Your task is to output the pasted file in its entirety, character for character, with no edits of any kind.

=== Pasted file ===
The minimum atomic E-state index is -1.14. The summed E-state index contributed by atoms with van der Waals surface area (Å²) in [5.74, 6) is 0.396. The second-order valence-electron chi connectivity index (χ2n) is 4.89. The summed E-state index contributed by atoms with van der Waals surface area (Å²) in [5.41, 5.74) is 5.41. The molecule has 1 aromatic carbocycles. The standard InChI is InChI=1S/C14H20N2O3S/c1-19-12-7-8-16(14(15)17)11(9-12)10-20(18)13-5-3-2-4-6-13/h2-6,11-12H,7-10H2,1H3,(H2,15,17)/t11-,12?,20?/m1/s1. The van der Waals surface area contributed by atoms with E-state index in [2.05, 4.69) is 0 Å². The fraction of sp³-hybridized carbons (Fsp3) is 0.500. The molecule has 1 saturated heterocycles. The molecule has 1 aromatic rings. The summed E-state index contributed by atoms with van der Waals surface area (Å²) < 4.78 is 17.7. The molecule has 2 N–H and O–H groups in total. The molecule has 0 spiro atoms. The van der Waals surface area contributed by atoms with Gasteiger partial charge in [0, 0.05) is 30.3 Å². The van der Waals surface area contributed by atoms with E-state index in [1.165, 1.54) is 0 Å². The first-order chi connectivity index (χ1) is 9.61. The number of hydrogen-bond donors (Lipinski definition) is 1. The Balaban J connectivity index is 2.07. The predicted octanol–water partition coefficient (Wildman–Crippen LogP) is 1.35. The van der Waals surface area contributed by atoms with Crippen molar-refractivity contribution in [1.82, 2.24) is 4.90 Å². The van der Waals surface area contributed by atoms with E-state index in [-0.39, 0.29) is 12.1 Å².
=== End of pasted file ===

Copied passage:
The minimum atomic E-state index is -1.14. The summed E-state index contributed by atoms with van der Waals surface area (Å²) in [5.74, 6) is 0.396. The second-order valence-electron chi connectivity index (χ2n) is 4.89. The summed E-state index contributed by atoms with van der Waals surface area (Å²) in [5.41, 5.74) is 5.41. The molecule has 1 aromatic carbocycles. The standard InChI is InChI=1S/C14H20N2O3S/c1-19-12-7-8-16(14(15)17)11(9-12)10-20(18)13-5-3-2-4-6-13/h2-6,11-12H,7-10H2,1H3,(H2,15,17)/t11-,12?,20?/m1/s1. The van der Waals surface area contributed by atoms with E-state index in [2.05, 4.69) is 0 Å². The fraction of sp³-hybridized carbons (Fsp3) is 0.500. The molecule has 1 saturated heterocycles. The molecule has 1 aromatic rings. The summed E-state index contributed by atoms with van der Waals surface area (Å²) < 4.78 is 17.7. The molecule has 2 N–H and O–H groups in total. The molecule has 0 spiro atoms. The van der Waals surface area contributed by atoms with Gasteiger partial charge in [0, 0.05) is 30.3 Å². The van der Waals surface area contributed by atoms with E-state index in [1.165, 1.54) is 0 Å². The first-order chi connectivity index (χ1) is 9.61. The number of hydrogen-bond donors (Lipinski definition) is 1. The Balaban J connectivity index is 2.07. The predicted octanol–water partition coefficient (Wildman–Crippen LogP) is 1.35. The van der Waals surface area contributed by atoms with Crippen molar-refractivity contribution in [1.82, 2.24) is 4.90 Å². The van der Waals surface area contributed by atoms with E-state index in [-0.39, 0.29) is 12.1 Å².